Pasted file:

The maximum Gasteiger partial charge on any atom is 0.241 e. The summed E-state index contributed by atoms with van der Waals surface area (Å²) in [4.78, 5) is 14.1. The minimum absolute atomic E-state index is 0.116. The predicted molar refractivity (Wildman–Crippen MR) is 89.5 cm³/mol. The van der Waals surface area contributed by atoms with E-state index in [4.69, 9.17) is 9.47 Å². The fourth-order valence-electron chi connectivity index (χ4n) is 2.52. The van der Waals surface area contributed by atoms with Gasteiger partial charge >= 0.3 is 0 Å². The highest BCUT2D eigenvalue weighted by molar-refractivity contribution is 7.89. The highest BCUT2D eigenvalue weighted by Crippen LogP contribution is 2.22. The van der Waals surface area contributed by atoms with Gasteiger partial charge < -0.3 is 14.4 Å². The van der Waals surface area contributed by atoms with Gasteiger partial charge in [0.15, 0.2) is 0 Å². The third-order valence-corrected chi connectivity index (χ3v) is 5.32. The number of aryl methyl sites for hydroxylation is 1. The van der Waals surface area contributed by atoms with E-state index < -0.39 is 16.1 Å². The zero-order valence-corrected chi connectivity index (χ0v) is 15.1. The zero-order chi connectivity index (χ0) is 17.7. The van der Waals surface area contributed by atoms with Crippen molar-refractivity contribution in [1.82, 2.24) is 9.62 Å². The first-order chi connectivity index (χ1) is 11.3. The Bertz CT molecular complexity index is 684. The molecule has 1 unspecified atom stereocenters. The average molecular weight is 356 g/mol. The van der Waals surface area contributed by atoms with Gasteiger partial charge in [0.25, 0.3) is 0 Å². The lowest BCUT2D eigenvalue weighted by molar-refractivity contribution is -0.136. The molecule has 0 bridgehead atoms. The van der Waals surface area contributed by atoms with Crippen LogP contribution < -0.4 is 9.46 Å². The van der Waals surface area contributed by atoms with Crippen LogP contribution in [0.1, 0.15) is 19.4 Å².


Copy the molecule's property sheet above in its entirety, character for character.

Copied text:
The maximum Gasteiger partial charge on any atom is 0.241 e. The summed E-state index contributed by atoms with van der Waals surface area (Å²) in [4.78, 5) is 14.1. The minimum absolute atomic E-state index is 0.116. The predicted molar refractivity (Wildman–Crippen MR) is 89.5 cm³/mol. The van der Waals surface area contributed by atoms with E-state index in [4.69, 9.17) is 9.47 Å². The fourth-order valence-electron chi connectivity index (χ4n) is 2.52. The van der Waals surface area contributed by atoms with Gasteiger partial charge >= 0.3 is 0 Å². The highest BCUT2D eigenvalue weighted by molar-refractivity contribution is 7.89. The highest BCUT2D eigenvalue weighted by Crippen LogP contribution is 2.22. The van der Waals surface area contributed by atoms with Gasteiger partial charge < -0.3 is 14.4 Å². The van der Waals surface area contributed by atoms with Gasteiger partial charge in [0.15, 0.2) is 0 Å². The third-order valence-corrected chi connectivity index (χ3v) is 5.32. The number of aryl methyl sites for hydroxylation is 1. The van der Waals surface area contributed by atoms with E-state index < -0.39 is 16.1 Å². The zero-order valence-corrected chi connectivity index (χ0v) is 15.1. The zero-order chi connectivity index (χ0) is 17.7. The van der Waals surface area contributed by atoms with Crippen molar-refractivity contribution in [1.82, 2.24) is 9.62 Å². The first-order chi connectivity index (χ1) is 11.3. The Bertz CT molecular complexity index is 684. The molecule has 1 unspecified atom stereocenters. The average molecular weight is 356 g/mol. The van der Waals surface area contributed by atoms with Gasteiger partial charge in [0.25, 0.3) is 0 Å². The lowest BCUT2D eigenvalue weighted by molar-refractivity contribution is -0.136. The molecule has 0 bridgehead atoms. The van der Waals surface area contributed by atoms with Crippen LogP contribution < -0.4 is 9.46 Å². The van der Waals surface area contributed by atoms with Crippen LogP contribution in [0.1, 0.15) is 19.4 Å².